Hammerhead sharks are without a doubt one of the most interesting groups of friends we have below the surface. Unfortunately, their fins are highly sought after in the shark fin trade and it is estimated that over 2.7 million hammerheads are killed every year for this industry. This extensive decline has led to protections from the International Union for the Conservation of Nature (IUCN) and multiple regional fisheries management organizations (RFMOs), but only about 55 nations currently have a total or partial ban on shark finning within their legislature, so technically, it is still legal to fin sharks in more than 150 countries around the world. Do you want to do something about it? Well, the first step in taking action to protect animals like the hammerhead shark is understanding how the legal system works. In recognizing how history has cast the foundation of contemporary domestic and international politics, we can find ways to use our powerful legal tools (our voices, and each other's support) to make a difference.
Political ideology arose about 12,000 years ago with the Agricultural Revolution and early power distributions were allocated based on land fertility and water availability. With time, concepts such as political obligation, social justice, constitution, and law evolved and philosophers such as Aristotle and Hobbes reshaped the nature of political culture. Bringing an end to two major European wars (the Thirty Years’ War and the Eight Years’ War), the Peace of Westphalia (1648) coincided with the emergence of democracy and gave rise to the Westphalian System- the format of modern statehood based on sovereignty and political self-determination. Although some feudal states predated the treaties, this rift expanded the basic systems of self-governance and monarchy into today’s complex democratic and totalitarian systems, and refined state boundaries from vague frontier-type sketches to distinct modern barriers. Imperialists pressed on throughout the centuries, communism rippled, and the world superpowers danced a bloody mambo like they were having the time of their life… twice. But democracy pressed on as well; as the signing of the Bill of Rights (1689) helped pull absolute power from the monarchy, liberalism spread with the American Declaration of Independence (1776), the rise of nationalism and capitalism uplifted the middle class, and slowly, more states gained independence.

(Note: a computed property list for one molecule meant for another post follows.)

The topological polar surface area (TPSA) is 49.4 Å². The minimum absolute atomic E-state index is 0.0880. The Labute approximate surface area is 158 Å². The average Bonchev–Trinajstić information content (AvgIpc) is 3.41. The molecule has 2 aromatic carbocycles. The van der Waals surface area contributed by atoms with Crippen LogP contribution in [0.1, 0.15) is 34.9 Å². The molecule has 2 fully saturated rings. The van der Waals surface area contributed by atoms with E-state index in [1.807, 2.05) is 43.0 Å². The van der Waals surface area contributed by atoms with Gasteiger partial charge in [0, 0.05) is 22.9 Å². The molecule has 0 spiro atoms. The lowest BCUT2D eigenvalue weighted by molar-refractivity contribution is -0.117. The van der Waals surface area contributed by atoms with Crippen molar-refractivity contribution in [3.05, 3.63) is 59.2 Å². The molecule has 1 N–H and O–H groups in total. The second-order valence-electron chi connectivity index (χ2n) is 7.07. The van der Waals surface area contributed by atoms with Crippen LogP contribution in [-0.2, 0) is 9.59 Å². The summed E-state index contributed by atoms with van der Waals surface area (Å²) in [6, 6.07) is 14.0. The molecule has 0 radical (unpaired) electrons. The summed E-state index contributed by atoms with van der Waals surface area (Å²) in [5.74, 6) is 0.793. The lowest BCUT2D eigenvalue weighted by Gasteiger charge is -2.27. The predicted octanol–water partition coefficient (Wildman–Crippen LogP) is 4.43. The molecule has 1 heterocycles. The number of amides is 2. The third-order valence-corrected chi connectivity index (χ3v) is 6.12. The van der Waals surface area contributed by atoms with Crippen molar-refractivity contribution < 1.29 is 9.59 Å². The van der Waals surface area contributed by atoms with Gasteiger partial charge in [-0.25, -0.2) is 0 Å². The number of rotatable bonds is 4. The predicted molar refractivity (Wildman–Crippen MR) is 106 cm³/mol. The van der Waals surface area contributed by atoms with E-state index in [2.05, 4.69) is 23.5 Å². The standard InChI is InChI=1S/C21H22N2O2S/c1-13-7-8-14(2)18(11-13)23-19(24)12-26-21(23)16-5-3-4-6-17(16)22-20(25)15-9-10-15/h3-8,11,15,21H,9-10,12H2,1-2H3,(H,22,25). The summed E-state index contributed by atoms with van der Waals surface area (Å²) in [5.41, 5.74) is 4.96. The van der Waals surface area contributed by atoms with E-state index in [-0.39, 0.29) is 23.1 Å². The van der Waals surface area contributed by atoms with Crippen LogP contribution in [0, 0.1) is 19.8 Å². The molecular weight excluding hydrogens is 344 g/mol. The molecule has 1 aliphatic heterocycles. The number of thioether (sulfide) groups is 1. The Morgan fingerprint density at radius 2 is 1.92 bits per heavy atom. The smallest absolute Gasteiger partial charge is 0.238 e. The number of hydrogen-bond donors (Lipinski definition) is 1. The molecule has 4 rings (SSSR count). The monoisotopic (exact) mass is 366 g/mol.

Well, what does it mean to be a “state”? Any recognized legal entity based around the administration of a territory is referred to as a state - not to be confused with the states of the U.S. Today, there are 206 states in the world with varying political cultures (institutions, philosophy, freedom), economic values (industry, services, agriculture), and social standards (education, healthcare). Generally, these elements can be combined to categorize states into six political domains: liberal democracies, communist and post-communist states, new democracies, less-developed states, Islamic states, and marginal states. Within each arena, states still differ to some extent on institutional and social bases but converge on more overarching themes such as economy type and global influence. States circumscribe their political identities through the implementation of policies (strategic decision-making guidelines), which are expressed as laws (societal rules).
Typically, law is administered through a state system consisting of three segments: a political institution makes the laws, a bureaucracy administers the laws, and a judiciary interprets the laws in courts. Within the U.S., the Federal Government employs the three-branch system- legislative, executive, and judicial, whose powers are vested in Congress, the President, and the Federal courts, respectively. Once someone has an idea and proposes a bill in either House of Congress (Representatives or Senate), the bill is reviewed by the appropriate subcommittee, and with the committee’s approval the bill goes to the floor of the House or Senate (depending on its nature); if passed, the cycle is repeated in the other House, and it goes to the President from there. When passed, one or more federal agencies are designated to oversee the implementation of the law, and the judiciary steps in when the parameters of the law are in question and to ensure proper enforcement.